Subject: Is Modern Wheat Making You Fat!?

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Our Health Co-op - Cell Nutritionals
Our Health Co-op - Cell Nutritionals
Is Modern Wheat Making You Fat?!
We will keep returning to issues with wheat in our modern diet, as it has been shown to increase obesity around the world as much or more than it has increased crop yields. We think the picture above says it all.

You keep asking for weight management formulas, and we are discussing a formula with Dr. Rodier. However, we need to, ahem, start preparing the “fat kats” among our ranks to make some dietary changes in advance of this formula coming out, with gluten-free diets being critical to many (if not most). Why?

Wheat Chart When wheat was genetically modified to address world hunger, it was fattened up and made into a short, stubby dwarf species, which is vastly different from the ancient einkorn wheat mentioned in the Bible. Fattened up wheat kernels are not just carbohydrates but super carbs that our bodies never evolved to work with.

You see, modern wheat has a super starch, amylopectin A, that is rapidly digested and leads to insulin resistance in rats and humans alike. Wheat raises blood sugar faster than table sugar and leads to blood sugar swings that fuel food cravings versus weight loss. Whole grain wheat does not help much as it is this super starch that drives insulin problems and willpower issues alike.

Here’s what Dr. Davis, author of Wheat Belly, has to say about wheat and weight loss:

“Typically, people who say goodbye to wheat lose a pound a day for the first 10 days. Weight loss then slows to yield 25-30 pounds over the subsequent 3-6 months… When you remove wheat from the diet, you’ve removed a food that leads to fat deposition in the abdomen. Factor in that the gliadin protein unique to wheat that is degraded to a morphine-like compound that stimulates appetite remove it and appetite shrinks. The average daily calorie intake drops 400 calories per day—with less hunger, less cravings and food is more satisfying. This all occurs without imposing calorie limits, cutting fat grams, or limiting portion size. It all happens just by eliminating this thing called wheat.”

If you have trouble with cravings, blood sugar management, and/or weight, you just might want to experiment with going gluten-free. Let us know how you do!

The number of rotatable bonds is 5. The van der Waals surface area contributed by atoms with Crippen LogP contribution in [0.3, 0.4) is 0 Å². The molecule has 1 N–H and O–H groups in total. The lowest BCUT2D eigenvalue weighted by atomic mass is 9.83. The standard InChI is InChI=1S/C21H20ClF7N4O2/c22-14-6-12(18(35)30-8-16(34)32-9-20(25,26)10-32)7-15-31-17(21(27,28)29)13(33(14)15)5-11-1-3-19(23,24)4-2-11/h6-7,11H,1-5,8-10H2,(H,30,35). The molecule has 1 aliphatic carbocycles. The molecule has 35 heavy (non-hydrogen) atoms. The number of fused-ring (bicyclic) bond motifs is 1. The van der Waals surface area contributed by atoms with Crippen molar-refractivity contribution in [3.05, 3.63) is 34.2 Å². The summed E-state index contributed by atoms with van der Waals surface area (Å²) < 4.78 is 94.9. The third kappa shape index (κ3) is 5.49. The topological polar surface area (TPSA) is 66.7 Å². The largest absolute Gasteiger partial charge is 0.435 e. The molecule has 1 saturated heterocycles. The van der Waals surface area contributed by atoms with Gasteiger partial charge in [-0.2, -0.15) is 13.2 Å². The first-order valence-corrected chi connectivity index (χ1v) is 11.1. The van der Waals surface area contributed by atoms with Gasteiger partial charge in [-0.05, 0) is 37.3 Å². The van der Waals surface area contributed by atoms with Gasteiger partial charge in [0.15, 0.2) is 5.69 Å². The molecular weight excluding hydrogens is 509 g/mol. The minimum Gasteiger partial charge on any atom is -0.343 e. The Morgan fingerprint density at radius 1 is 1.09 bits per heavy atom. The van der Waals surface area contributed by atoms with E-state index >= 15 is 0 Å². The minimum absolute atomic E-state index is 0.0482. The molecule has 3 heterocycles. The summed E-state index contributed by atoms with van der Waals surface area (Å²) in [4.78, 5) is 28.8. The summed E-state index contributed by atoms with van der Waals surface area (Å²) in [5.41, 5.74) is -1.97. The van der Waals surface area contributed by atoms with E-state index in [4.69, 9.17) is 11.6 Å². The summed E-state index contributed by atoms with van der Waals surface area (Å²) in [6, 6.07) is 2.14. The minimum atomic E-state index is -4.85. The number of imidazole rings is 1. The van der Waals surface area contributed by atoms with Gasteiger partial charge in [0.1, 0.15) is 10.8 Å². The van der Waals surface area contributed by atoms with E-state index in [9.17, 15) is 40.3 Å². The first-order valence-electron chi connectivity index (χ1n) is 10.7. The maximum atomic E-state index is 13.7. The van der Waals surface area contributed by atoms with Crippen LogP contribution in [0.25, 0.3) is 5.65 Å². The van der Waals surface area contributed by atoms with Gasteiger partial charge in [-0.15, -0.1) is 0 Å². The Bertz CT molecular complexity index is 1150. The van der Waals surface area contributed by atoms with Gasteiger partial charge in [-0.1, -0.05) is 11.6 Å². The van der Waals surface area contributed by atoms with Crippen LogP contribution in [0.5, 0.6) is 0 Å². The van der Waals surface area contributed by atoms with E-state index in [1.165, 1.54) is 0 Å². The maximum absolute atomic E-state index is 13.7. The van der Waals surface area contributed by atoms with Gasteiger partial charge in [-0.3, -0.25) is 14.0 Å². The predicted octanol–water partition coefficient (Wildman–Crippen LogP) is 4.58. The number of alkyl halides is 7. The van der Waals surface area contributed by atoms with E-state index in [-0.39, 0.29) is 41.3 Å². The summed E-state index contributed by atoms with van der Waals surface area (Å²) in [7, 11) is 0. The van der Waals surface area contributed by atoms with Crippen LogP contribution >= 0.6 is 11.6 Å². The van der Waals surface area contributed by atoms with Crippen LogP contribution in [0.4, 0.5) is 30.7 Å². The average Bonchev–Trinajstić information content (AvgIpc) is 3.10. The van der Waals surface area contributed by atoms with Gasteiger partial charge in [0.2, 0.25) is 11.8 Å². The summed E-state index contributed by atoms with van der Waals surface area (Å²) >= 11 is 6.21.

Gluten-Free Food Items Under Consideration
We are interested in introducing some gluten-free items next year, since so many of you are on gluten-free diets (whether due to Bill Henderson’s recommendations, for autoimmune issues or for weight management).

Teri is considering going gluten-free as her sinus problems have not resolved with elimination of dairy. Teri is a committed vegetarian these days and relies heavily on wheat products, so there was a lot of moaning and groaning when Cindy encouraged Teri to try going gluten-free for a month or so.

After a painful ear infection and lots of neti pot usage, Teri sighed finally and said, “We never change until our suffering is greater than our resistance. I think I’m finally there.” Teri started asking about breakfast alternatives.

Cindy suggested one of her own favorites: gluten-free oat bran with chia seeds, sesame or sunflower seeds, and blueberries or raisins mixed in. She just pours boiling water on the mixture in a bowl, lets it stand, and her breakfast is ready.

After this little exchange, we started wondering how many of you would be interested in having some gluten-free breakfast options or if you have other great ideas for gluten-free items. Write to us and share your thoughts!
In friendship, and sending you wishes for health & wellness,

Cindy, Stephen & Teri

Our Health Co-op

Home of Cell Nutritionals
4188 Westroads Drive, Unit 123
Riviera Beach, FL 33407
Chicken and Pear Salad on Arugula
Chicken & Pear Salad on Arugula

This Gluten-free recipe is a perfect way to kick start your no-wheat regimen. Celebrate the best of the pear season with this lovely summer chicken salad. Pears are naturally high in vitamins C and K, as well as nutrients such as copper—all of which act as antioxidants to protect our cells from damage from free radicals. In addition to binding to cholesterol, the fiber in pears can also bind to and help remove cancer-causing chemicals in the colon, thus reducing risk of colon cancer.

Try this Recipe
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The information presented in this newsletter is for subscribers to evaluate individually. Please seek a professional's advice when making healthcare decisions.
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